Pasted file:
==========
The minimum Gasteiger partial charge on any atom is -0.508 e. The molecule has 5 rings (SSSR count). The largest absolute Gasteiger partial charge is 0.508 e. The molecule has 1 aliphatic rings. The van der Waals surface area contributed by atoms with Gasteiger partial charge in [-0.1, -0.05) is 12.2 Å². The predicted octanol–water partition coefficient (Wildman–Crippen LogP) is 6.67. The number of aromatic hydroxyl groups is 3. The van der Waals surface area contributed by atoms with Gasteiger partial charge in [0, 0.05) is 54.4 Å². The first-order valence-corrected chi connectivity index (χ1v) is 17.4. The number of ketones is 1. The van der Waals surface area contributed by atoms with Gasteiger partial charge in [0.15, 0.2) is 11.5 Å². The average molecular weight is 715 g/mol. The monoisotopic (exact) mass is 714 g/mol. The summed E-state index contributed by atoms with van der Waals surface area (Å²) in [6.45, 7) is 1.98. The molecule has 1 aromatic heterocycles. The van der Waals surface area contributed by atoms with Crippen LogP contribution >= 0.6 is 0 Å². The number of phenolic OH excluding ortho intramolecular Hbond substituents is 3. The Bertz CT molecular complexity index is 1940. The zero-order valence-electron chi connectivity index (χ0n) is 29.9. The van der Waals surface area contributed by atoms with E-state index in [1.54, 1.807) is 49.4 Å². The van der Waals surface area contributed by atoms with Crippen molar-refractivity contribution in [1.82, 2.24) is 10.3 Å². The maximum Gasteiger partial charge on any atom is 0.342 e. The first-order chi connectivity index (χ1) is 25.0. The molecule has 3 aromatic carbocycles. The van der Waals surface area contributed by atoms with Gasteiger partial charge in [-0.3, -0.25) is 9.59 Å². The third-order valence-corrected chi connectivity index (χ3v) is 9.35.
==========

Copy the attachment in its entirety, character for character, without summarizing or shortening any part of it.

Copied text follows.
The minimum Gasteiger partial charge on any atom is -0.508 e. The molecule has 5 rings (SSSR count). The largest absolute Gasteiger partial charge is 0.508 e. The molecule has 1 aliphatic rings. The van der Waals surface area contributed by atoms with Gasteiger partial charge in [-0.1, -0.05) is 12.2 Å². The predicted octanol–water partition coefficient (Wildman–Crippen LogP) is 6.67. The number of aromatic hydroxyl groups is 3. The van der Waals surface area contributed by atoms with Gasteiger partial charge in [0, 0.05) is 54.4 Å². The first-order valence-corrected chi connectivity index (χ1v) is 17.4. The number of ketones is 1. The van der Waals surface area contributed by atoms with Gasteiger partial charge in [0.15, 0.2) is 11.5 Å². The average molecular weight is 715 g/mol. The monoisotopic (exact) mass is 714 g/mol. The summed E-state index contributed by atoms with van der Waals surface area (Å²) in [6.45, 7) is 1.98. The molecule has 1 aromatic heterocycles. The van der Waals surface area contributed by atoms with Crippen LogP contribution >= 0.6 is 0 Å². The number of phenolic OH excluding ortho intramolecular Hbond substituents is 3. The Bertz CT molecular complexity index is 1940. The zero-order valence-electron chi connectivity index (χ0n) is 29.9. The van der Waals surface area contributed by atoms with E-state index in [1.54, 1.807) is 49.4 Å². The van der Waals surface area contributed by atoms with Crippen molar-refractivity contribution in [1.82, 2.24) is 10.3 Å². The maximum Gasteiger partial charge on any atom is 0.342 e. The first-order chi connectivity index (χ1) is 25.0. The molecule has 3 aromatic carbocycles. The van der Waals surface area contributed by atoms with Gasteiger partial charge in [-0.3, -0.25) is 9.59 Å². The third-order valence-corrected chi connectivity index (χ3v) is 9.35.